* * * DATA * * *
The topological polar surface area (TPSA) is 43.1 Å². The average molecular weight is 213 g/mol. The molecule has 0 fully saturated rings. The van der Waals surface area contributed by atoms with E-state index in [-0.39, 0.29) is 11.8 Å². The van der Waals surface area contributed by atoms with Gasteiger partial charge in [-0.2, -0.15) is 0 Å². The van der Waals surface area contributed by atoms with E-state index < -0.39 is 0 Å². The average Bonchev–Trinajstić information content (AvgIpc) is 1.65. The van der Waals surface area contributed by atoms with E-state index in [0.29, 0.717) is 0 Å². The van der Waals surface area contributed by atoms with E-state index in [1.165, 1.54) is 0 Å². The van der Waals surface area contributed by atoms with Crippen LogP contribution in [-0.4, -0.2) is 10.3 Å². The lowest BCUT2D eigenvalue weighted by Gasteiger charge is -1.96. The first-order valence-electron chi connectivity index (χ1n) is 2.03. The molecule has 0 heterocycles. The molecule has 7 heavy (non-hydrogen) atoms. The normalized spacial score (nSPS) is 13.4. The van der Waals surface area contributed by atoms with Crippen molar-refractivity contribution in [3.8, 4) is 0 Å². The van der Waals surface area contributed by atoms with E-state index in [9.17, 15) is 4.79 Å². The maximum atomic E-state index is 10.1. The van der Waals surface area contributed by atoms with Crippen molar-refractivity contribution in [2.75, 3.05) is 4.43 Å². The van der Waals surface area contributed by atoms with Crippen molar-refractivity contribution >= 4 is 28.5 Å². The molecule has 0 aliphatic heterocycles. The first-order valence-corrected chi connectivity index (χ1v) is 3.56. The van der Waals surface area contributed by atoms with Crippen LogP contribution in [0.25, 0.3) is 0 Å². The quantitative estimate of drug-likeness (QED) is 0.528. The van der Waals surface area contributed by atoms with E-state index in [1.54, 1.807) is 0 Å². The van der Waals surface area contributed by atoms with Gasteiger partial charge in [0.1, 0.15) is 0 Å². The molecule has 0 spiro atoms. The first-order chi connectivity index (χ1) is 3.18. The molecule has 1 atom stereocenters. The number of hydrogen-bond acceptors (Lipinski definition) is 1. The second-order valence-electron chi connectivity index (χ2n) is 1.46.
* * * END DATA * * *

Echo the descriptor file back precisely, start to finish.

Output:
The topological polar surface area (TPSA) is 43.1 Å². The average molecular weight is 213 g/mol. The molecule has 0 fully saturated rings. The van der Waals surface area contributed by atoms with E-state index in [-0.39, 0.29) is 11.8 Å². The van der Waals surface area contributed by atoms with Gasteiger partial charge in [-0.2, -0.15) is 0 Å². The van der Waals surface area contributed by atoms with E-state index < -0.39 is 0 Å². The average Bonchev–Trinajstić information content (AvgIpc) is 1.65. The van der Waals surface area contributed by atoms with E-state index in [0.29, 0.717) is 0 Å². The van der Waals surface area contributed by atoms with E-state index in [1.165, 1.54) is 0 Å². The van der Waals surface area contributed by atoms with Crippen LogP contribution in [-0.4, -0.2) is 10.3 Å². The lowest BCUT2D eigenvalue weighted by Gasteiger charge is -1.96. The first-order valence-electron chi connectivity index (χ1n) is 2.03. The molecule has 0 heterocycles. The molecule has 7 heavy (non-hydrogen) atoms. The normalized spacial score (nSPS) is 13.4. The van der Waals surface area contributed by atoms with Crippen molar-refractivity contribution in [3.8, 4) is 0 Å². The van der Waals surface area contributed by atoms with E-state index in [9.17, 15) is 4.79 Å². The maximum atomic E-state index is 10.1. The van der Waals surface area contributed by atoms with Crippen molar-refractivity contribution in [2.75, 3.05) is 4.43 Å². The van der Waals surface area contributed by atoms with Crippen molar-refractivity contribution >= 4 is 28.5 Å². The molecule has 0 aliphatic heterocycles. The first-order valence-corrected chi connectivity index (χ1v) is 3.56. The van der Waals surface area contributed by atoms with Crippen LogP contribution in [0.25, 0.3) is 0 Å². The quantitative estimate of drug-likeness (QED) is 0.528. The van der Waals surface area contributed by atoms with E-state index in [1.54, 1.807) is 0 Å². The van der Waals surface area contributed by atoms with Gasteiger partial charge in [0.1, 0.15) is 0 Å². The molecule has 0 spiro atoms. The first-order chi connectivity index (χ1) is 3.18. The molecule has 1 atom stereocenters. The number of hydrogen-bond acceptors (Lipinski definition) is 1. The second-order valence-electron chi connectivity index (χ2n) is 1.46.